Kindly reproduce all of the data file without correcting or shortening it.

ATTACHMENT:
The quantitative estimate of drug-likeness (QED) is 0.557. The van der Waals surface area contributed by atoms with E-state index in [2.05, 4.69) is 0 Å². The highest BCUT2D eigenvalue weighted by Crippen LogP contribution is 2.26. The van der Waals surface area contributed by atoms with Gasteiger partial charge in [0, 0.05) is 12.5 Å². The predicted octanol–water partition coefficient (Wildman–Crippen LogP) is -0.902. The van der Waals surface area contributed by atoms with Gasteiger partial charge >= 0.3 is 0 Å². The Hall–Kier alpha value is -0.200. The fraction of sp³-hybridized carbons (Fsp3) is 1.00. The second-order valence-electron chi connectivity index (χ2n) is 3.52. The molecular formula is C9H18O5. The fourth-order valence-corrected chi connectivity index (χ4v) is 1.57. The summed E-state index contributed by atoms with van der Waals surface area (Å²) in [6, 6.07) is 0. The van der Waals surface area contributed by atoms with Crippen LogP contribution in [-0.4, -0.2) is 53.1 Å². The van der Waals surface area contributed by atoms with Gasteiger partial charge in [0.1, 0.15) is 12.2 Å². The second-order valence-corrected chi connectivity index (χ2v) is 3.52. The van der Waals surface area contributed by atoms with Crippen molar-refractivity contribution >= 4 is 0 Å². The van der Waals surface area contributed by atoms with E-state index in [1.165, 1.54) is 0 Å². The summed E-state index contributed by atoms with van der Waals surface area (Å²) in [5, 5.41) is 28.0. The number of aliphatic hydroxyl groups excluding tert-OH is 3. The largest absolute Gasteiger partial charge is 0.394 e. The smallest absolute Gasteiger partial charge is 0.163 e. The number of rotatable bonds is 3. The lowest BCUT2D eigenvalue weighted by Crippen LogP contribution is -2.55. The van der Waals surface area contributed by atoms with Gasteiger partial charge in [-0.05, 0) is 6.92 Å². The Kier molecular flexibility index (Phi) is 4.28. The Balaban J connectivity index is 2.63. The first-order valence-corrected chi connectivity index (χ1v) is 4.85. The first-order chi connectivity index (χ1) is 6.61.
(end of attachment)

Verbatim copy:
The quantitative estimate of drug-likeness (QED) is 0.557. The van der Waals surface area contributed by atoms with E-state index in [2.05, 4.69) is 0 Å². The highest BCUT2D eigenvalue weighted by Crippen LogP contribution is 2.26. The van der Waals surface area contributed by atoms with Gasteiger partial charge in [0, 0.05) is 12.5 Å². The predicted octanol–water partition coefficient (Wildman–Crippen LogP) is -0.902. The van der Waals surface area contributed by atoms with Gasteiger partial charge >= 0.3 is 0 Å². The Hall–Kier alpha value is -0.200. The fraction of sp³-hybridized carbons (Fsp3) is 1.00. The second-order valence-electron chi connectivity index (χ2n) is 3.52. The molecular formula is C9H18O5. The fourth-order valence-corrected chi connectivity index (χ4v) is 1.57. The summed E-state index contributed by atoms with van der Waals surface area (Å²) in [6, 6.07) is 0. The van der Waals surface area contributed by atoms with Crippen LogP contribution in [-0.4, -0.2) is 53.1 Å². The van der Waals surface area contributed by atoms with Gasteiger partial charge in [0.1, 0.15) is 12.2 Å². The second-order valence-corrected chi connectivity index (χ2v) is 3.52. The van der Waals surface area contributed by atoms with Crippen molar-refractivity contribution >= 4 is 0 Å². The van der Waals surface area contributed by atoms with E-state index in [1.165, 1.54) is 0 Å². The summed E-state index contributed by atoms with van der Waals surface area (Å²) in [5, 5.41) is 28.0. The number of aliphatic hydroxyl groups excluding tert-OH is 3. The largest absolute Gasteiger partial charge is 0.394 e. The smallest absolute Gasteiger partial charge is 0.163 e. The number of rotatable bonds is 3. The lowest BCUT2D eigenvalue weighted by Crippen LogP contribution is -2.55. The van der Waals surface area contributed by atoms with Gasteiger partial charge in [-0.05, 0) is 6.92 Å². The Kier molecular flexibility index (Phi) is 4.28. The Balaban J connectivity index is 2.63. The first-order valence-corrected chi connectivity index (χ1v) is 4.85. The first-order chi connectivity index (χ1) is 6.61.